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New “Tax Oppression Index” Shows Grim Toll of OECD’s Statist Agenda

Back in 2009, I shared the results of a very helpful study by Pierre Bessard of Switzerland’s Liberal Institute (by the way, “liberal” in Europe means pro-market or “classical liberal“). Pierre ranked the then-30 member nations of the Organization for Economic Cooperation and Development based on their tax burdens, their quality of governance, and their […]

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Carbon Taxes: Worrisome in Theory, Bad in Reality

I don’t have strong views on global warming. Or climate change, or whatever it’s being called today. But I’ve generally been skeptical about government action for the simple reason that the people making the most noise are statists who would use any excuse to increase the size and power of government. To be blunt, I […]

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In One Story, Everything You Need to Know about France

What best symbolizes France’s statist political culture? Is it bloated public sector that consumes more than half of the economy’s output? Is it a tax system that is so onerous that households sometimes pay more than 100 percent of their income to government? Is it cossetted bureaucrats with cars and drivers who nonetheless still rack […]

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Greece and the Folly of Trying to Solve an Overspending Problem with Tax Increases

I’ve put forth lots of arguments against tax increases, mostly focusing on why higher tax rates will depress growth and encourage more government spending. Today, let’s look at a practical, real-world example. I wrote a column for The Hill looking at why Greece is a fiscal and economic train wreck. I have lots of interesting […]

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Is Putin Being Honest and Accurate about the Benefits of Russia’s Flat Tax?

I’m obviously a big fan of a simple and fair flat tax. In part, my support for fundamental reform is driven by my desire for a low rate, for no double taxation, and for the elimination of loopholes. Those are the economic reasons for reform. But I also am very much motivated by the moral […]

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Everything You Ever Wanted to Know about Border-Adjustable Taxation, but Were Afraid (or too Bored) to Ask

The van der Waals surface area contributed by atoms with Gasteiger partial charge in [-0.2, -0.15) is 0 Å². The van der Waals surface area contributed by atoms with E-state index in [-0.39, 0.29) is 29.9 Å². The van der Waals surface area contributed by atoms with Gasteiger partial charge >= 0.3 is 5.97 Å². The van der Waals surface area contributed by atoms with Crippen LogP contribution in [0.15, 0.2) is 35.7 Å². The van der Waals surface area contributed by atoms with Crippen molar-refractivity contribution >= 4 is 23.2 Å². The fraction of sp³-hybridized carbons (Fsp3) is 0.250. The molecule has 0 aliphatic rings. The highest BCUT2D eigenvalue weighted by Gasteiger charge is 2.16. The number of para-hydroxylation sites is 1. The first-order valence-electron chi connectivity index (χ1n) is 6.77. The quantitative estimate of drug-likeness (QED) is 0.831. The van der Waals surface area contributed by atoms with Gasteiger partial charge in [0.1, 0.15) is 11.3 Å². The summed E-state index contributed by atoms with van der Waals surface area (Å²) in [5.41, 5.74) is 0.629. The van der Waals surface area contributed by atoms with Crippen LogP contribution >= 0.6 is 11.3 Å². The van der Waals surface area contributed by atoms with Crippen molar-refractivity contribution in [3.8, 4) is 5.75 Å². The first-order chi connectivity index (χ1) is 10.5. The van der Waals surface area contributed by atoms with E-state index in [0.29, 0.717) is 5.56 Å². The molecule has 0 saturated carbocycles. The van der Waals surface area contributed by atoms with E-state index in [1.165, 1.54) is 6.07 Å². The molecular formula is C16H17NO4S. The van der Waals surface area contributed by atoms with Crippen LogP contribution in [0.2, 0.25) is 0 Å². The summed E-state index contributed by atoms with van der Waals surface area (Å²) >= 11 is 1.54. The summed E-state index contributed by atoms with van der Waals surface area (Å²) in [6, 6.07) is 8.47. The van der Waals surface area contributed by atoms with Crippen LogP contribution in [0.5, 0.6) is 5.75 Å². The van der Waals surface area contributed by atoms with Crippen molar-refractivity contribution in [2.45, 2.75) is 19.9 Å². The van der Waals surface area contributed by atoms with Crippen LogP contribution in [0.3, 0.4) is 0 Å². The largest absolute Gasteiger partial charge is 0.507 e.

House Republicans, as part of a generally laudable tax reform plan, want to replace the corporate income tax with a “destination-based cash-flow tax.” I’ve addressed that topic a couple of times. Left-leaning advocates like “destination-based” tax systems such as the DBCFT because such systems undermine tax competition and give politicians more ability to increase tax […]

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Exposing the Cronyist Argument for Carbon Taxes

In one of my periodic attempts to create themes for these columns, I developed a “fiscal fights with friends” category. Part I was a response to Riehan Salam’s well-meaning critique of the flat tax. Part II was a response to a good-but-timid fiscal plan from folks at AEI. Part III was a response to Jerry […]

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A Lower Corporate Tax Means More Growth and Higher Wages

Yesterday was “Australia Day,” which I gather for Aussies is sort of like the 4th of July for Americans. To belatedly celebrate for our friends Down Under, I suppose we could sing Waltzing Matilda. But since I’m a policy wonk with a special fondness for the nation, let’s instead acknowledge Australia Day by citing some […]

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New CBO Numbers and the Simple Formula for Good Fiscal Policy, Part II

Based on new 10-year fiscal estimates from the Congressional Budget Office, I wrote yesterday that balancing the budget actually is very simple with a modest bit of spending restraint. If lawmakers simply limit annual spending increases to 1 percent annually, the budget is balanced by 2022. If spending is allowed to grow by 2 percent […]

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The Class-Warfare Crowd (as Well as Donald Trump) Is Wrong on Carried Interest

Time for a boring and wonky discussion about taxes, capital formation, and growth. We’ll start with the uncontroversial proposition that saving and investment is a key driver of long-run growth. Simply stated, employees can produce more (and therefore earn more) when they work with better machines, equipment, and technology (i.e., the stock of capital). But […]